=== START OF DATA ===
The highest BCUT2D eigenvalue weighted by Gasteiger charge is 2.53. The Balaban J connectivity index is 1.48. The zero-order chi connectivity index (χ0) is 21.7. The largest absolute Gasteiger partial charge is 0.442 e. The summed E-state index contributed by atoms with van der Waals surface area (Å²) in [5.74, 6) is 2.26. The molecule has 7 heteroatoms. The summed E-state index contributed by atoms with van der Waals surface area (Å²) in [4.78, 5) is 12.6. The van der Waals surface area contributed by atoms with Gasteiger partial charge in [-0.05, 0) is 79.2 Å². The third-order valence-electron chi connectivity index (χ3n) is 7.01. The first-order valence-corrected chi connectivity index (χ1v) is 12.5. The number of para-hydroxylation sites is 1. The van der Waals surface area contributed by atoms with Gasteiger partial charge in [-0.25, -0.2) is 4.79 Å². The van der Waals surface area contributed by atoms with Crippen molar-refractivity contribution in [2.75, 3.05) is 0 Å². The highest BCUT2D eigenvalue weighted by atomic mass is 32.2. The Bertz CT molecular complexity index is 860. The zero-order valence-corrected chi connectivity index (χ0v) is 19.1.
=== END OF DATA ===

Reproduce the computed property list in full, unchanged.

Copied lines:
The highest BCUT2D eigenvalue weighted by Gasteiger charge is 2.53. The Balaban J connectivity index is 1.48. The zero-order chi connectivity index (χ0) is 21.7. The largest absolute Gasteiger partial charge is 0.442 e. The summed E-state index contributed by atoms with van der Waals surface area (Å²) in [5.74, 6) is 2.26. The molecule has 7 heteroatoms. The summed E-state index contributed by atoms with van der Waals surface area (Å²) in [4.78, 5) is 12.6. The van der Waals surface area contributed by atoms with Gasteiger partial charge in [-0.05, 0) is 79.2 Å². The third-order valence-electron chi connectivity index (χ3n) is 7.01. The first-order valence-corrected chi connectivity index (χ1v) is 12.5. The number of para-hydroxylation sites is 1. The van der Waals surface area contributed by atoms with Gasteiger partial charge in [-0.25, -0.2) is 4.79 Å². The van der Waals surface area contributed by atoms with Crippen molar-refractivity contribution in [2.75, 3.05) is 0 Å². The highest BCUT2D eigenvalue weighted by atomic mass is 32.2. The Bertz CT molecular complexity index is 860. The zero-order valence-corrected chi connectivity index (χ0v) is 19.1.